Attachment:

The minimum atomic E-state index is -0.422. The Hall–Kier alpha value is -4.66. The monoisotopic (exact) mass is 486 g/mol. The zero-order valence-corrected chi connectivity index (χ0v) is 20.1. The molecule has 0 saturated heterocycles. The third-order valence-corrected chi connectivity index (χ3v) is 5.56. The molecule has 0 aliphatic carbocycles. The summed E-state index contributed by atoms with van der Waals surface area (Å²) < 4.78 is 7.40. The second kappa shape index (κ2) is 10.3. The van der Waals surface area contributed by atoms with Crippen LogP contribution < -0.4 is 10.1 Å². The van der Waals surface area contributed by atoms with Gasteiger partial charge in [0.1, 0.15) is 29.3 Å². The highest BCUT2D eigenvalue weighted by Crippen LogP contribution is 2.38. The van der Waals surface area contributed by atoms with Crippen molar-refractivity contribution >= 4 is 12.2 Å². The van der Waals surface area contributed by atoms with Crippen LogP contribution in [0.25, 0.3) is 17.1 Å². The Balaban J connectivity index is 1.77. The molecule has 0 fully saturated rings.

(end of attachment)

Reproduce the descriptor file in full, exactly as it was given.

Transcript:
The minimum atomic E-state index is -0.422. The Hall–Kier alpha value is -4.66. The monoisotopic (exact) mass is 486 g/mol. The zero-order valence-corrected chi connectivity index (χ0v) is 20.1. The molecule has 0 saturated heterocycles. The third-order valence-corrected chi connectivity index (χ3v) is 5.56. The molecule has 0 aliphatic carbocycles. The summed E-state index contributed by atoms with van der Waals surface area (Å²) < 4.78 is 7.40. The second kappa shape index (κ2) is 10.3. The van der Waals surface area contributed by atoms with Crippen LogP contribution < -0.4 is 10.1 Å². The van der Waals surface area contributed by atoms with Gasteiger partial charge in [0.1, 0.15) is 29.3 Å². The highest BCUT2D eigenvalue weighted by Crippen LogP contribution is 2.38. The van der Waals surface area contributed by atoms with Crippen molar-refractivity contribution >= 4 is 12.2 Å². The van der Waals surface area contributed by atoms with Crippen LogP contribution in [0.25, 0.3) is 17.1 Å². The Balaban J connectivity index is 1.77. The molecule has 0 fully saturated rings.